After overdoses, reentry facility says IMPD needs feds' OK for 'proactive patrols'

INDIANAPOLIS -- A downtown reentry facility where four inmates overdosed Tuesday night says IMPD will have to get the OK from the U.S. Bureau of Prisons before officers can conduct proactive patrols inside.

Officers showed up at Brandon Hall at 611 N. Capitol Avenue around 2 a.m. Friday hoping to conduct proactive patrols of the facility.

Earlier this week, four Brandon Hall inmates overdosed between Tuesday night and Wednesday morning on suspected synthetic marijuana smuggled into the facility.

READ MORE | Four overdoses linked to suspected K2, aka 'spice,' at downtown reentry facility

The facility is run by the Volunteers of America under a contract with the U.S. Bureau of Prisons. According to Stephanie Aubill, communications manager for VOA Indiana, that contract prohibits local law enforcement from entering the facility in non-emergency situations without prior authorization from the BOP.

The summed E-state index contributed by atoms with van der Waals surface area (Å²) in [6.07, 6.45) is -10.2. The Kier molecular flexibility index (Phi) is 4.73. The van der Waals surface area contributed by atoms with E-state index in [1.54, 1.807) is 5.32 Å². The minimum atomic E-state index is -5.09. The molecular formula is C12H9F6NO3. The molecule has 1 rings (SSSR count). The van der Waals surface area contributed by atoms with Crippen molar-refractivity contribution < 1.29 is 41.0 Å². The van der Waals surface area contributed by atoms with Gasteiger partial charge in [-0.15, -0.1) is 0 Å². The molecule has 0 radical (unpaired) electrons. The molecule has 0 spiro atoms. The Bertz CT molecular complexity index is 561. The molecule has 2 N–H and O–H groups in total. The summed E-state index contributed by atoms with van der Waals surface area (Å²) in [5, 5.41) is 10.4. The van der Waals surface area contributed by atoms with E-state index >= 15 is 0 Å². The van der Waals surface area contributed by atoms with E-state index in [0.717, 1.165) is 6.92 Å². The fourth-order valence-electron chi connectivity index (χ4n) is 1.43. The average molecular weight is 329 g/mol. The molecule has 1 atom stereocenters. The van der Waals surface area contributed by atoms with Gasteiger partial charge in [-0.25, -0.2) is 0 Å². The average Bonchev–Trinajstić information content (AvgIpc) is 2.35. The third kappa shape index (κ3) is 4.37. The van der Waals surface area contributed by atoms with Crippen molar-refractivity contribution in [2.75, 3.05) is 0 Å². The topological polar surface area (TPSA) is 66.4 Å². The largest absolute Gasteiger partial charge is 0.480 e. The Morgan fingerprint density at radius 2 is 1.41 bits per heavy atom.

Aubill said that, since IMPD hadn’t received authorization from the BOP to enter the facility, VOA’s “hands were tied.”

“How it typically works is, for non-emergency situations, a formal request either has to be made through the U.S. Probations Office or through the U.S. Bureau of Prisons,” Aubill said. “It didn’t have anything to do necessarily with not wanting to cooperate – it’s that there wasn’t communication beforehand. We couldn’t do anything about it.”

IMPD Sgt. Chris Wilburn said officers understood the situation, and that there wasn’t any animosity about the denial.

“It’s still a business,” Wilburn said. “It’s still private property, and we try to never infringe upon that – especially when it comes to their constitutional rights. That being said, we’re always trying to come up with new and inventive ways to be proactive and mitigate crime at the root cause.”

Aubill said the facility’s internal investigation into the overdoses remains ongoing. Volunteers of America’s vice president of operations told RTV6 earlier this week that Tuesday’s incident was the worst overdose situation at the facility he can remember.

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